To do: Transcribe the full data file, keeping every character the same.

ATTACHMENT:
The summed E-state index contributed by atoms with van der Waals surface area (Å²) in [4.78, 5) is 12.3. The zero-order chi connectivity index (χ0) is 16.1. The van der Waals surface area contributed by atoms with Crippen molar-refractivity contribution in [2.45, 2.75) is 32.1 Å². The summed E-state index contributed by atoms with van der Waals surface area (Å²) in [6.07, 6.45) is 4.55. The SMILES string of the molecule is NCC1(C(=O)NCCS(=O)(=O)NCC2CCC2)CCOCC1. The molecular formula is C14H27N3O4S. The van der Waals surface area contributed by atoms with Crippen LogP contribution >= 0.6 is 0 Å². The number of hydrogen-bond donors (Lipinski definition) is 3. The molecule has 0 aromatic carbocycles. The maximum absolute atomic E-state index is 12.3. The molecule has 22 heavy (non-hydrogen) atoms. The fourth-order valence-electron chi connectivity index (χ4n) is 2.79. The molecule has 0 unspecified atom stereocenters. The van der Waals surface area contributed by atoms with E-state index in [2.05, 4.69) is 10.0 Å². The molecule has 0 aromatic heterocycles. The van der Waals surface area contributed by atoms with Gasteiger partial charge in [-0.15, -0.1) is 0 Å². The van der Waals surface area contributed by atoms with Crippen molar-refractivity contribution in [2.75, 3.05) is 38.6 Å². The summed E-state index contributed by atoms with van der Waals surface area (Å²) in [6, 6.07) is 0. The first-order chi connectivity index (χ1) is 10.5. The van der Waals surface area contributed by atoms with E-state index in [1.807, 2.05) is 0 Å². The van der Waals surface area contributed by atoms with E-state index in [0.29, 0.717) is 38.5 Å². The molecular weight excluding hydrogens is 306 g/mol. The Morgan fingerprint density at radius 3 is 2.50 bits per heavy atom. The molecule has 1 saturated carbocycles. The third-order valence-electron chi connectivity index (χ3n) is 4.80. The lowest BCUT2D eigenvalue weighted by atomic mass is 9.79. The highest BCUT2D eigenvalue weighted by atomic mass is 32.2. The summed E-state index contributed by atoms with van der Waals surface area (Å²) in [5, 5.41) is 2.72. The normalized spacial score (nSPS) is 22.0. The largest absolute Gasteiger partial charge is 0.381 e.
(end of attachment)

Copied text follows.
The summed E-state index contributed by atoms with van der Waals surface area (Å²) in [4.78, 5) is 12.3. The zero-order chi connectivity index (χ0) is 16.1. The van der Waals surface area contributed by atoms with Crippen molar-refractivity contribution in [2.45, 2.75) is 32.1 Å². The summed E-state index contributed by atoms with van der Waals surface area (Å²) in [6.07, 6.45) is 4.55. The SMILES string of the molecule is NCC1(C(=O)NCCS(=O)(=O)NCC2CCC2)CCOCC1. The molecular formula is C14H27N3O4S. The van der Waals surface area contributed by atoms with Crippen LogP contribution >= 0.6 is 0 Å². The number of hydrogen-bond donors (Lipinski definition) is 3. The molecule has 0 aromatic carbocycles. The maximum absolute atomic E-state index is 12.3. The molecule has 22 heavy (non-hydrogen) atoms. The fourth-order valence-electron chi connectivity index (χ4n) is 2.79. The molecule has 0 unspecified atom stereocenters. The van der Waals surface area contributed by atoms with E-state index in [2.05, 4.69) is 10.0 Å². The molecule has 0 aromatic heterocycles. The van der Waals surface area contributed by atoms with Gasteiger partial charge in [-0.15, -0.1) is 0 Å². The van der Waals surface area contributed by atoms with Crippen molar-refractivity contribution in [2.75, 3.05) is 38.6 Å². The summed E-state index contributed by atoms with van der Waals surface area (Å²) in [6, 6.07) is 0. The first-order chi connectivity index (χ1) is 10.5. The van der Waals surface area contributed by atoms with E-state index in [1.807, 2.05) is 0 Å². The van der Waals surface area contributed by atoms with E-state index in [0.29, 0.717) is 38.5 Å². The molecular weight excluding hydrogens is 306 g/mol. The Morgan fingerprint density at radius 3 is 2.50 bits per heavy atom. The molecule has 1 saturated carbocycles. The third-order valence-electron chi connectivity index (χ3n) is 4.80. The lowest BCUT2D eigenvalue weighted by atomic mass is 9.79. The highest BCUT2D eigenvalue weighted by atomic mass is 32.2. The summed E-state index contributed by atoms with van der Waals surface area (Å²) in [5, 5.41) is 2.72. The normalized spacial score (nSPS) is 22.0. The largest absolute Gasteiger partial charge is 0.381 e.